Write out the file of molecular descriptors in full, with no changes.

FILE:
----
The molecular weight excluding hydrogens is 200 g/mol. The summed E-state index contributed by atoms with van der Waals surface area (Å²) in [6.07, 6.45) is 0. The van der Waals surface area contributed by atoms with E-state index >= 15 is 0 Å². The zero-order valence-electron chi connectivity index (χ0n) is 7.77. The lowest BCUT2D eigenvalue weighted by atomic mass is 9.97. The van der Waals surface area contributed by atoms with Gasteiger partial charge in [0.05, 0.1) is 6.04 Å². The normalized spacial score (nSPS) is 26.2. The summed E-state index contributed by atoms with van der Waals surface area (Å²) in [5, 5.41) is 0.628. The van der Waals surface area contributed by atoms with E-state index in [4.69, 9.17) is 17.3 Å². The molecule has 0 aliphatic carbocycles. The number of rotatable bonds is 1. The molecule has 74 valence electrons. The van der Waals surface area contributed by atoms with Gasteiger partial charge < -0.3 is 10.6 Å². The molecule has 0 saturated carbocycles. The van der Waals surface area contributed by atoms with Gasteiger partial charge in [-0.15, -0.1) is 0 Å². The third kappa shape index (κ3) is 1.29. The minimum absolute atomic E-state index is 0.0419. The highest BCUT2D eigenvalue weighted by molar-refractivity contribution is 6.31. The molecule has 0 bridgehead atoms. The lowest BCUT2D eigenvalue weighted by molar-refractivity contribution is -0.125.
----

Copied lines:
The molecular weight excluding hydrogens is 200 g/mol. The summed E-state index contributed by atoms with van der Waals surface area (Å²) in [6.07, 6.45) is 0. The van der Waals surface area contributed by atoms with E-state index >= 15 is 0 Å². The zero-order valence-electron chi connectivity index (χ0n) is 7.77. The lowest BCUT2D eigenvalue weighted by atomic mass is 9.97. The van der Waals surface area contributed by atoms with Gasteiger partial charge in [0.05, 0.1) is 6.04 Å². The normalized spacial score (nSPS) is 26.2. The summed E-state index contributed by atoms with van der Waals surface area (Å²) in [5, 5.41) is 0.628. The van der Waals surface area contributed by atoms with E-state index in [4.69, 9.17) is 17.3 Å². The molecule has 0 aliphatic carbocycles. The number of rotatable bonds is 1. The molecule has 74 valence electrons. The van der Waals surface area contributed by atoms with Gasteiger partial charge < -0.3 is 10.6 Å². The molecule has 0 saturated carbocycles. The van der Waals surface area contributed by atoms with Gasteiger partial charge in [-0.15, -0.1) is 0 Å². The third kappa shape index (κ3) is 1.29. The minimum absolute atomic E-state index is 0.0419. The highest BCUT2D eigenvalue weighted by molar-refractivity contribution is 6.31. The molecule has 0 bridgehead atoms. The lowest BCUT2D eigenvalue weighted by molar-refractivity contribution is -0.125.